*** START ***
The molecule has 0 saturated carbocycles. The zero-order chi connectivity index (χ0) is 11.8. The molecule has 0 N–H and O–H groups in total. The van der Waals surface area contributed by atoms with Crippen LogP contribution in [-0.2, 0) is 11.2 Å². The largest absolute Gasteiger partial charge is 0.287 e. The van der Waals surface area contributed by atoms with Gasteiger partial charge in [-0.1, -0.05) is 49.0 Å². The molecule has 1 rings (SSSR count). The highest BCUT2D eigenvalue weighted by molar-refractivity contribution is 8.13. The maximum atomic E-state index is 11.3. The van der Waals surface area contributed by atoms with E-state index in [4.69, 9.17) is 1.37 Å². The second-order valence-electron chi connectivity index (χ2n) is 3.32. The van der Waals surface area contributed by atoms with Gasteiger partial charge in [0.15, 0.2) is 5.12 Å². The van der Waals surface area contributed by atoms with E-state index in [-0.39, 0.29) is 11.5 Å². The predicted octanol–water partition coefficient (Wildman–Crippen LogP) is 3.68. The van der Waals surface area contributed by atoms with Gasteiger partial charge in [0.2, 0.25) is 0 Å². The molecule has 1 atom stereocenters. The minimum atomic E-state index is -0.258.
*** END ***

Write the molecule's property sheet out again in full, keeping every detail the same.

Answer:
The molecule has 0 saturated carbocycles. The zero-order chi connectivity index (χ0) is 11.8. The molecule has 0 N–H and O–H groups in total. The van der Waals surface area contributed by atoms with Crippen LogP contribution in [-0.2, 0) is 11.2 Å². The largest absolute Gasteiger partial charge is 0.287 e. The van der Waals surface area contributed by atoms with Gasteiger partial charge in [-0.1, -0.05) is 49.0 Å². The molecule has 1 rings (SSSR count). The highest BCUT2D eigenvalue weighted by molar-refractivity contribution is 8.13. The maximum atomic E-state index is 11.3. The van der Waals surface area contributed by atoms with E-state index in [4.69, 9.17) is 1.37 Å². The second-order valence-electron chi connectivity index (χ2n) is 3.32. The van der Waals surface area contributed by atoms with Gasteiger partial charge in [0.15, 0.2) is 5.12 Å². The van der Waals surface area contributed by atoms with E-state index in [-0.39, 0.29) is 11.5 Å². The predicted octanol–water partition coefficient (Wildman–Crippen LogP) is 3.68. The van der Waals surface area contributed by atoms with Gasteiger partial charge in [0.2, 0.25) is 0 Å². The molecule has 1 atom stereocenters. The minimum atomic E-state index is -0.258.